Introducing: Roserock Drouhin Oregon

5 01 2017

[These bottles were provided as samples for review purposes.]


New vineyard, new venture, new heights.

Maison Joseph Drouhin has been a Burgundy mainstay for over a century, but third-generation proprietor Robert Drouhin discovered a kindred spirit location in Oregon close to 40 years ago when he arranged a Judgment of Paris-esque blind tasting competition between a group of classic red Burgundies and some upstart USA Pinot Noirs back in 1979.  At a time when almost nobody even knew that Oregon was producing quality wine and all American hopes were seemingly based on the performance of the California contingent, it was “Papa Pinot” David Lett’s Eyrie Vineyards Oregon Pinot Noir that lapped the New World field in the tasting, placing 2nd overall behind only Drouhin’s own 1959 Chambolle-Musigny, an exalted Burgundy from a top vineyard.  Within less than a decade from this revelatory event, Drouhin had bought land in Oregon’s Dundee Hills (a subregion within the large Willamette Valley located almost equidistant from Portland and the Pacific Ocean) to plant to Pinot and had assigned his own children to carry the family legacy across the ocean, naming his daughter Veronique as winemaker and his son Philippe as viticulturist, positions both still hold at Domaine Drouhin Oregon today.

Fast forward a quarter century.  Drouhin Oregon has established itself as one of the premium producers of the Willamette Valley had has become firmly entrenched in the Oregon community.  On the lookout for additional top vineyard lands outside of Dundee Hills, it never quite comes across what it is seeking…until the Roserock vineyard comes up for sale.  Roserock is located due south of Dundee, right in the centre of Willamette in the well-regarded Eola-Amity Hills subregion, about a half hour south of Portland and just west of the state capital, Salem.  It is replete with features that would make any winery’s ears perk up:  complex, well-draining volcanic soils; high (for Oregon) temperature-controlling elevation, perched between 550-750 feet above sea level; sited in the middle of a wind corridor channelling cool Pacific air right through the vines, maintaining acidity and prolonging ripening.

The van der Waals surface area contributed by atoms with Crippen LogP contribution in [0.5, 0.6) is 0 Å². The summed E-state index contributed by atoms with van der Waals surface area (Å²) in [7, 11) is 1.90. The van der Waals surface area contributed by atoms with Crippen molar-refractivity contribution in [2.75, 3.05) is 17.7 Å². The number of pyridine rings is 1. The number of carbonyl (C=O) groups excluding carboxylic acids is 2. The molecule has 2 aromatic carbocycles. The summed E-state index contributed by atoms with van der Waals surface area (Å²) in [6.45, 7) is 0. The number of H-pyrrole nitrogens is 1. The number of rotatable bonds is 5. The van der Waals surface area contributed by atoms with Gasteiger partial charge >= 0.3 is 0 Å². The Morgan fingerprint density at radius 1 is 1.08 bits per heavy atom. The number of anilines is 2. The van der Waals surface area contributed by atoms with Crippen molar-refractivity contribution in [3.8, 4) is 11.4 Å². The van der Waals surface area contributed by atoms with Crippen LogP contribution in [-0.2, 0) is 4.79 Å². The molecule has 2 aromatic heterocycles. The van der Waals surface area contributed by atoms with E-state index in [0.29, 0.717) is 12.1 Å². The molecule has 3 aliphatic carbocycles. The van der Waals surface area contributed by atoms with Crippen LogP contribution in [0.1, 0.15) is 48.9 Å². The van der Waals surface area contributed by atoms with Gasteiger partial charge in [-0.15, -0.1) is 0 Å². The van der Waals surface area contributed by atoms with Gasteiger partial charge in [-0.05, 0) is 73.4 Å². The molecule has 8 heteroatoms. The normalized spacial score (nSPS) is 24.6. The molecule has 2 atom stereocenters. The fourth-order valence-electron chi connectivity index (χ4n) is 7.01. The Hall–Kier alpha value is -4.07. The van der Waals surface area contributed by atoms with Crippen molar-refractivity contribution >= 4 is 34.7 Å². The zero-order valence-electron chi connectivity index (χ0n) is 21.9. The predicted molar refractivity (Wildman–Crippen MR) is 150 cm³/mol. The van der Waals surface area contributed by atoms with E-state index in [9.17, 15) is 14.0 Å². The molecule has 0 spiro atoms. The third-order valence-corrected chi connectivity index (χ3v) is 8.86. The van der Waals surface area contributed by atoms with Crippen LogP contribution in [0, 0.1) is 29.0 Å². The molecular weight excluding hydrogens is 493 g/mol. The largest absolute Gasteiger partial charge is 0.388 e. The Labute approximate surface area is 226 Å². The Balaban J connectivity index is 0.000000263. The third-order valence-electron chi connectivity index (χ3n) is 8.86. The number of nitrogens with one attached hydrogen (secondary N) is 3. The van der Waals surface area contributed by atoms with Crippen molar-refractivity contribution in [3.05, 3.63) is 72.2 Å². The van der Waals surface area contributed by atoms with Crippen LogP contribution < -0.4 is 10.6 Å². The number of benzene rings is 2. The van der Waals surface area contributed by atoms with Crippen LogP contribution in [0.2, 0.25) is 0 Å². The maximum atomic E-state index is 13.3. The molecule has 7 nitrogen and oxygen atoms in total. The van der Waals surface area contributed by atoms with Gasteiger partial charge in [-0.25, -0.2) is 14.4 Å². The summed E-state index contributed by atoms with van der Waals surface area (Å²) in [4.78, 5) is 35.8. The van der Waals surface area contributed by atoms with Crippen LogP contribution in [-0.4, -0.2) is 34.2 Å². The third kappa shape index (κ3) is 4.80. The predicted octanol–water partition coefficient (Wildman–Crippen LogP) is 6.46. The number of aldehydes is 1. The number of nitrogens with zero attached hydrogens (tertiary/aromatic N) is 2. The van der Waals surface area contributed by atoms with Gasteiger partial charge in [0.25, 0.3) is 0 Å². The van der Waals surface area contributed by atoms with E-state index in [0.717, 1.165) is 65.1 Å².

Roserock was planted to 111 acres of Pinot Noir and 11 acres of Chardonnay, Oregon’s (and Burgundy’s) signature grapes and had previously supplied fruit not only to Drouhin but to a laundry list of Willamette’s bright lights, including Soter, Argyle and King.  Drouhin pounced on it, acquiring the entire vineyard in December 2013 in its most significant transaction since starting up business on this continent.  This was not just a blip on the radar of a global wine power:  it single-handedly almost doubled Drouhin Oregon’s vineyard land holdings in the state, and it led to the creation of a new standalone Drouhin brand dedicated to the preservation and celebration of Roserock’s unique identity.  2014 was the inaugural vintage of this new label, and the first Roserock Drouhin Oregon Chardonnay and Pinot Noir make it eminently clear why this vineyard deserves to stand on its own.